A Chaotically Visceral Hamlet
By Patrick Hurley
Heiner Muller’s experimental theater piece Hamletmachine is the basis of Post Mortem Movement Theater’s Hollywood Fringe show I was Hamlet.
The piece, skillfully directed by Angela Lopez, incorporates the postmodernist ideals that Muller used as his jumping off place, and turned them into an immersive experience that will challenge the traditional audience with it’s artistry. The playing space is a room, a mostly empty room. With actors strewn about, preparing for their performances, writhing on the floors, and interacting with the audience, who are left to their own devices, since the room offers no traditional theater seating.
And while the actors occasionally include an audience member, this shouldn’t frighten anyone away from the experience. It’s minimal inclusion, that usually involves a cast member walking you from one place to the next. The piece itself seems to be an exploration of a theatrical chaos theory. There is a continuous stream of activity in all parts of the room. There are digital projections on one wall that don’t necessarily comment on the action of the piece, but become their own entity inside the world that is existing in front of us. And while this is a deterministic system, since the show is happening presumably as planned, all the internal stimuli within the system affects the already determined outcome. Which means that the chaos is not random at all, but a collection of moments that directly affect each other, and us the audience. This is an experimental idea, and one that challenges the audience to go with it, rather than try to create a linear narrative.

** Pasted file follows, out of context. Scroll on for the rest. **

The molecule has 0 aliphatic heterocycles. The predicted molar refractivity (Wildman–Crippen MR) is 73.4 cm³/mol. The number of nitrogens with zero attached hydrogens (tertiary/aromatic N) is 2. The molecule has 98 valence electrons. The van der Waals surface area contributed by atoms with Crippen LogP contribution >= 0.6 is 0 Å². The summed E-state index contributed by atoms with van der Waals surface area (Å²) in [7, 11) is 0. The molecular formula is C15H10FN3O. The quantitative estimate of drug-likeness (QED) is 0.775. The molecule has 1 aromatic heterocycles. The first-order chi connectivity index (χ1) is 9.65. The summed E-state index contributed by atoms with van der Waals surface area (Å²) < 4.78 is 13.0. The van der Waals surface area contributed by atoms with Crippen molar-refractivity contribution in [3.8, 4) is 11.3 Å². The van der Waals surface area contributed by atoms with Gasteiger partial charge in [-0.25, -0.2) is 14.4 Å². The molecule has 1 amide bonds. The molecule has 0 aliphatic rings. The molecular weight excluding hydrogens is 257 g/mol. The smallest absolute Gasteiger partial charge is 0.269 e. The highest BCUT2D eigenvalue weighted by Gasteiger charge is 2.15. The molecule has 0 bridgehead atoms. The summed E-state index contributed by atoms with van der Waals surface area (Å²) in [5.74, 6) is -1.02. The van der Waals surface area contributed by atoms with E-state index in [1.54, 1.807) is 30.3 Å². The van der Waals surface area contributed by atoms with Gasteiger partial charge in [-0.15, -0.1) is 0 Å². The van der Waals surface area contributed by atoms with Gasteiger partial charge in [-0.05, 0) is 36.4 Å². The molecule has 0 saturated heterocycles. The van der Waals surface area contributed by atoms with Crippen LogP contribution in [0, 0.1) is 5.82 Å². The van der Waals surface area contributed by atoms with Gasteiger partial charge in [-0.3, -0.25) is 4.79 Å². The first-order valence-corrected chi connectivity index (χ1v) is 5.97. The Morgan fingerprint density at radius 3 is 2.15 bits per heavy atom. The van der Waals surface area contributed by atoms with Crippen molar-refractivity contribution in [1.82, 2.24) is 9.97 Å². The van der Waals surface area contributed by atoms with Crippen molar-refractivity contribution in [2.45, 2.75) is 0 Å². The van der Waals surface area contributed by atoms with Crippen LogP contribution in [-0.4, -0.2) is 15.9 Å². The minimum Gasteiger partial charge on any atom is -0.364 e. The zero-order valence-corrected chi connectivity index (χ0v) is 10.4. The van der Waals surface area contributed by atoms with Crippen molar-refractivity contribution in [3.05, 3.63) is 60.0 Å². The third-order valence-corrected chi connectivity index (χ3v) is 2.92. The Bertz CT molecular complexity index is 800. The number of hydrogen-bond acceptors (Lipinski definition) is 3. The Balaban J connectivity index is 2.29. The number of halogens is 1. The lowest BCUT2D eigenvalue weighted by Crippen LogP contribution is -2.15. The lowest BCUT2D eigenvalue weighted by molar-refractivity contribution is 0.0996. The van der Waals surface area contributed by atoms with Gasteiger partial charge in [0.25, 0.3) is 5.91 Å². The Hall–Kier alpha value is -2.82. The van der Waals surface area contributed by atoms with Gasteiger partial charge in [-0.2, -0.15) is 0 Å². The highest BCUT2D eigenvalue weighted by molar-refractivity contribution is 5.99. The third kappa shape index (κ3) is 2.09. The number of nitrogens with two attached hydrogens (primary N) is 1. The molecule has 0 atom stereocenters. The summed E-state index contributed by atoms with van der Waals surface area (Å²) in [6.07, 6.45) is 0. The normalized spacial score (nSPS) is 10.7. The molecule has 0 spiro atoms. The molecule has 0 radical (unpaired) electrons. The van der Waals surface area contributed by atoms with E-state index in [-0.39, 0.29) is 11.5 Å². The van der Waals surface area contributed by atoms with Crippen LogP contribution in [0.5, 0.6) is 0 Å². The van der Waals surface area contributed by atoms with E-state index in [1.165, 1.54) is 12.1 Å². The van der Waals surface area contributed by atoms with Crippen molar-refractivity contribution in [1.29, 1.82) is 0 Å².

This piece, playing upon topical political issues, such as Donald Trump and the current Presidential election, also has something to say. When the actor playing the actor playing Hamlet (Yes, that is confusing) Angel Correa, breaks out of character to go on an anti-consumerism rant, we are caught up in a piece of political theater. Likewise, when he talks to us about Trump, or Clinton, or any other current topic we are seeing a mirror of the chaotic world within the theater. Hamlet said to a group of theater artists “hold as ’twere the mirror up to nature.” and so, as the actor playing the actor playing Hamlet, Mr. Correa holds the mirror up for us to see.
The rest of the cast is exceptional. The physicality involved is sometimes downright exquisite. Stephen Beitler is transfixing as Horatio. Lauren Henning is insanely watchable as the Drowned Ophelia, and Emily Josephine as Ophelia/Elektra gives a hauntingly powerful ending. Angel Correa is outstanding. He exudes tremendous rage and sincerity. It might not be clear to all who watch what he’s saying, or why, but all should agree it is completely compelling.
This piece, at a short fifty-five minutes, is a visceral, challenging, and exciting piece of live theater that truly shows brevity is the soul of wit. It’s an immersive, trippy journey into the mind of a performer, an artist, and a chaotic world. It refuses to see time as something linear, and instead blends stories of feminism, politics, love, and loss into one moment. Where it all happens concurrently. And if you go along with it. You should enjoy the ride.
I was Hamlet
An original adaptation of Heiner Muller’s Hamletmachine
Presented by Post Mortem Movement Theater
Adapted by Kyle Johnston, Angel Correa, Emily Josephine, and Angela Lopez
Directed by Angela Lopez
Playing at Other Space Theater
916 N. Formosa Ave in Hollywood.